Sunday, May 19, 2013
Covering Dallas, Monmouth, Independence, Falls City and surrounding areas since 1868
Volunteers Lloyd Collins, left, and Ray Files set a repaired headstone back on its base at Hart-Riggs Cemetary along Kings Valley Highway near Dallas Thursday.
October 09, 2012
DALLAS -- Thomas Hart, Melissa McDowelland James O'Neil finally have sunlight on them again.
Well, at least on their headstones.
The trio are among the 58 people buried in the nearly forgotten Hart-Riggs Cemetery located south of Dallas off Kings Valley Highway.
The last burial at the cemetery was in 1947.
Six weeks ago the cemetery was covered by brush and young trees. Many of the grave markers weren't even visible -- and just as many were knocked over or damaged.
Thanks to the effort of many volunteers -- especially that of Monmouth resident Ray Files and Lloyd Collins, of Dallas, who never miss a work party -- the cemetery has been cleared and many of the headstones repaired.
"It was unbelievable. We didn't know any of these were here," Files said, pointing to a line of gravesites that were overrun with trees and blackberry bushes less than two months ago. "We couldn't see any of these little ones. It was just all brush."
Files said one Saturday, as many as 10 volunteers showed up at the site to lend a hand. Each Saturday since, there have been at least three or four helpers.
At first, Files said he just wanted to remove the brush and trees and leave repairing the headstones to an expert in the field. Most of the cemetery was cleared in two weeks, so that plan soon changed. Volunteers found instructions and materials online and began to restore the grave markers themselves.
"We became the experts," Files said as he and Collins prepared to place Melissa McDowell's headstone back on its base.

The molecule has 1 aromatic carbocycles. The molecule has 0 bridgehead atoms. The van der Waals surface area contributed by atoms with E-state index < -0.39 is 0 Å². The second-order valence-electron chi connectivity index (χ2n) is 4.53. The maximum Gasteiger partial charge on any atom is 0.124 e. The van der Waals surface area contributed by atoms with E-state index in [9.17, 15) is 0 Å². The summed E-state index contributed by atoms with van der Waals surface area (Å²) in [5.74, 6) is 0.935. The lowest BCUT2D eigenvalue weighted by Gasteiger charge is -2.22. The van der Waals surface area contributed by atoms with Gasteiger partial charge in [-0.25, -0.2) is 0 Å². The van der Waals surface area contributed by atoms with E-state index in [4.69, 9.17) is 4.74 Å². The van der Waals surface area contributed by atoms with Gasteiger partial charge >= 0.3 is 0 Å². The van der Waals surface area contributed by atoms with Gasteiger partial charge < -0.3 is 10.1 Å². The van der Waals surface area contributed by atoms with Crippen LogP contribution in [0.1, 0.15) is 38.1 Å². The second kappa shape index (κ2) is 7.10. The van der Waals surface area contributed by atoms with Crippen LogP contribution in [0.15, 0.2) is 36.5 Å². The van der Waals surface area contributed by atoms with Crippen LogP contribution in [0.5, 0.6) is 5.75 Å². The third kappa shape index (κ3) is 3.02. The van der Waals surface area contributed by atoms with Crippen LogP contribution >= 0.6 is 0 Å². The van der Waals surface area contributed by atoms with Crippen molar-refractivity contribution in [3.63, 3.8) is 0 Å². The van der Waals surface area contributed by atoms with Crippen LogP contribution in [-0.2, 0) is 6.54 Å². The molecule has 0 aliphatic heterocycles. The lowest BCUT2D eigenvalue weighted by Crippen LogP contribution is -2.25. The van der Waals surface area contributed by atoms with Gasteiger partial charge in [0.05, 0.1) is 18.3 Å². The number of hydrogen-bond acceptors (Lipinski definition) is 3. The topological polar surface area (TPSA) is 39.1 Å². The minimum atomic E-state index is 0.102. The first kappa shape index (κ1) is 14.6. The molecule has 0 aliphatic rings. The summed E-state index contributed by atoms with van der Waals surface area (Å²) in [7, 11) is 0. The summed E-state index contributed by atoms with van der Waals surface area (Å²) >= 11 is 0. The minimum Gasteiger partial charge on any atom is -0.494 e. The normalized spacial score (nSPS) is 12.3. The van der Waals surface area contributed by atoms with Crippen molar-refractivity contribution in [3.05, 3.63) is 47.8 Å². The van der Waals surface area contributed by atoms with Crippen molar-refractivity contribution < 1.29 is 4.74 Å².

They use an epoxy designed for repairing gravestones and have poured new bases for some headstones in need of better support. Others were attached to boards to keep them upright.
They even borrowed a tripod to move the heaviest of headstones. Files wants to have each one back in place within two weeks.
"It sure does feel good to see these headstones standing up straight," Collins said. "I don't know how many years they've been down."
He said he started to feel a sense of accomplishment at the work party the grave marker of Thomas Hart -- the person buried in Hart-Riggs who was born the earliest, in 1788 -- was repaired.
"It felt good to have him standing up," he said. "It felt like we finally made some progress, although we had set up a lot of small ones. To get that one set up, it made me feel good."
The work will continue each week on Tuesdays, Thursdays and Saturdays from 9 a.m. to noon until the cemetery is restored -- or as much as possible.
After the headstones are repaired, Files said the plan is to place wood chip pathways between the rows and clean and seal the gravestones. Once the process is complete, the group will try to have the cemetery registered with the state, which will then take over maintenance.
To learn more about the project or to volunteer, go to www.polkcemeterysavers.org.
Donations for restoring Hart-Riggs and other Polk County cemeteries are being accepted through the Polk County Historical Society. For more information: 503-623-6251.